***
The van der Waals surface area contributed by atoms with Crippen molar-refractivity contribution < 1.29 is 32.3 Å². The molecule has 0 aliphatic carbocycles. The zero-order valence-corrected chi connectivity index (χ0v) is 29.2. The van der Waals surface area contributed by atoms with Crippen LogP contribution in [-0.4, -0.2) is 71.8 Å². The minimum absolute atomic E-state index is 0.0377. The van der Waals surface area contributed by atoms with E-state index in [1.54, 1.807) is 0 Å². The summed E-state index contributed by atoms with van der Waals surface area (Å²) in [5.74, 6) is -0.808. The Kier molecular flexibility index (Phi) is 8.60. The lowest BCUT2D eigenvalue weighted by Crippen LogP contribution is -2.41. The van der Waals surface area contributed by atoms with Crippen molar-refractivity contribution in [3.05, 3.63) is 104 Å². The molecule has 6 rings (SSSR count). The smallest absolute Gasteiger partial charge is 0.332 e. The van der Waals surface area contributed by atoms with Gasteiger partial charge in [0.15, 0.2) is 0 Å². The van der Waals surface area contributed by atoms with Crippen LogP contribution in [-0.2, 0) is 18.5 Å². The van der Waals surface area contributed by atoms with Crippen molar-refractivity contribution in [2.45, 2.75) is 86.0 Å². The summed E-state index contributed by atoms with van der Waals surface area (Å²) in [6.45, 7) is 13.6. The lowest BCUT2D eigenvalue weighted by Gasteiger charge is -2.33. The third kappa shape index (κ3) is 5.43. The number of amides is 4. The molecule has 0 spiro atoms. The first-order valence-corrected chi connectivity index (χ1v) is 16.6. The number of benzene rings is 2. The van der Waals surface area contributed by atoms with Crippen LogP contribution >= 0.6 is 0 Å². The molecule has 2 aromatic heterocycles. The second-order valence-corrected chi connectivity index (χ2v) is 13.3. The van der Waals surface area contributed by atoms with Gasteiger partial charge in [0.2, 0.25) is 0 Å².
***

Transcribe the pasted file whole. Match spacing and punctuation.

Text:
The van der Waals surface area contributed by atoms with Crippen molar-refractivity contribution < 1.29 is 32.3 Å². The molecule has 0 aliphatic carbocycles. The zero-order valence-corrected chi connectivity index (χ0v) is 29.2. The van der Waals surface area contributed by atoms with Crippen LogP contribution in [-0.4, -0.2) is 71.8 Å². The minimum absolute atomic E-state index is 0.0377. The van der Waals surface area contributed by atoms with E-state index in [1.54, 1.807) is 0 Å². The summed E-state index contributed by atoms with van der Waals surface area (Å²) in [5.74, 6) is -0.808. The Kier molecular flexibility index (Phi) is 8.60. The lowest BCUT2D eigenvalue weighted by Crippen LogP contribution is -2.41. The van der Waals surface area contributed by atoms with Crippen molar-refractivity contribution in [3.05, 3.63) is 104 Å². The molecule has 6 rings (SSSR count). The smallest absolute Gasteiger partial charge is 0.332 e. The van der Waals surface area contributed by atoms with Gasteiger partial charge in [0.15, 0.2) is 0 Å². The van der Waals surface area contributed by atoms with Crippen LogP contribution in [-0.2, 0) is 18.5 Å². The van der Waals surface area contributed by atoms with Crippen molar-refractivity contribution in [2.45, 2.75) is 86.0 Å². The summed E-state index contributed by atoms with van der Waals surface area (Å²) in [6.45, 7) is 13.6. The lowest BCUT2D eigenvalue weighted by Gasteiger charge is -2.33. The third kappa shape index (κ3) is 5.43. The number of amides is 4. The molecule has 0 spiro atoms. The first-order valence-corrected chi connectivity index (χ1v) is 16.6. The number of benzene rings is 2. The van der Waals surface area contributed by atoms with Crippen LogP contribution >= 0.6 is 0 Å². The molecule has 2 aromatic heterocycles. The second-order valence-corrected chi connectivity index (χ2v) is 13.3. The van der Waals surface area contributed by atoms with Gasteiger partial charge in [0.2, 0.25) is 0 Å².